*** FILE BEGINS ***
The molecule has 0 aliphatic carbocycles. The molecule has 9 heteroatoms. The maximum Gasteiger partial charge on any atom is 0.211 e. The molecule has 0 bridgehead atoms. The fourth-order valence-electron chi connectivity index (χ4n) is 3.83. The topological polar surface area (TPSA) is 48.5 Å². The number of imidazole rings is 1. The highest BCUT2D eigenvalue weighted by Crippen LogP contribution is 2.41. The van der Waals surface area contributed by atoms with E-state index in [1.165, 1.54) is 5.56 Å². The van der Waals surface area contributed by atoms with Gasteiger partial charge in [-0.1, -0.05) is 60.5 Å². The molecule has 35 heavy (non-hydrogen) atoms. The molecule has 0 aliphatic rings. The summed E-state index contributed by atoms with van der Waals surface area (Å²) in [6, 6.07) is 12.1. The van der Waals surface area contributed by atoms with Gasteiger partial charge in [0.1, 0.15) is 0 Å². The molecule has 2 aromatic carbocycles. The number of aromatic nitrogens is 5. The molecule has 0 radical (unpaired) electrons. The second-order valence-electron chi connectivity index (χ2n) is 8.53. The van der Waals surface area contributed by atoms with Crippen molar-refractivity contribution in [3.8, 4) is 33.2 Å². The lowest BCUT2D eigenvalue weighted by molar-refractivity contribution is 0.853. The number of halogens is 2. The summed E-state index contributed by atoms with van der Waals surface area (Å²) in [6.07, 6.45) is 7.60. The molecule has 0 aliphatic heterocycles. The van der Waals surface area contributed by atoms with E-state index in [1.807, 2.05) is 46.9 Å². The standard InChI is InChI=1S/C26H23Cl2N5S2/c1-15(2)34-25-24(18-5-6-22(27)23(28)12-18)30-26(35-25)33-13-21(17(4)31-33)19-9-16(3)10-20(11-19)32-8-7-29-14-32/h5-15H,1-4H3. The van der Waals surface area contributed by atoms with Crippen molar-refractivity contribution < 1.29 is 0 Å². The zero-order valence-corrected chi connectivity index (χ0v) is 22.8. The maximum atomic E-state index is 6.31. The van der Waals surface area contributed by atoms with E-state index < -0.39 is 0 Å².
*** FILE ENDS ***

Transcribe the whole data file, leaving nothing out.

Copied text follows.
The molecule has 0 aliphatic carbocycles. The molecule has 9 heteroatoms. The maximum Gasteiger partial charge on any atom is 0.211 e. The molecule has 0 bridgehead atoms. The fourth-order valence-electron chi connectivity index (χ4n) is 3.83. The topological polar surface area (TPSA) is 48.5 Å². The number of imidazole rings is 1. The highest BCUT2D eigenvalue weighted by Crippen LogP contribution is 2.41. The van der Waals surface area contributed by atoms with E-state index in [1.165, 1.54) is 5.56 Å². The van der Waals surface area contributed by atoms with Gasteiger partial charge in [-0.1, -0.05) is 60.5 Å². The molecule has 35 heavy (non-hydrogen) atoms. The molecule has 0 aliphatic rings. The summed E-state index contributed by atoms with van der Waals surface area (Å²) in [6, 6.07) is 12.1. The van der Waals surface area contributed by atoms with Gasteiger partial charge in [0.1, 0.15) is 0 Å². The molecule has 2 aromatic carbocycles. The number of aromatic nitrogens is 5. The molecule has 0 radical (unpaired) electrons. The second-order valence-electron chi connectivity index (χ2n) is 8.53. The van der Waals surface area contributed by atoms with Crippen molar-refractivity contribution in [3.8, 4) is 33.2 Å². The lowest BCUT2D eigenvalue weighted by molar-refractivity contribution is 0.853. The number of halogens is 2. The summed E-state index contributed by atoms with van der Waals surface area (Å²) in [6.07, 6.45) is 7.60. The molecule has 0 aliphatic heterocycles. The van der Waals surface area contributed by atoms with E-state index in [1.807, 2.05) is 46.9 Å². The standard InChI is InChI=1S/C26H23Cl2N5S2/c1-15(2)34-25-24(18-5-6-22(27)23(28)12-18)30-26(35-25)33-13-21(17(4)31-33)19-9-16(3)10-20(11-19)32-8-7-29-14-32/h5-15H,1-4H3. The van der Waals surface area contributed by atoms with Crippen molar-refractivity contribution < 1.29 is 0 Å². The zero-order valence-corrected chi connectivity index (χ0v) is 22.8. The maximum atomic E-state index is 6.31. The van der Waals surface area contributed by atoms with E-state index < -0.39 is 0 Å².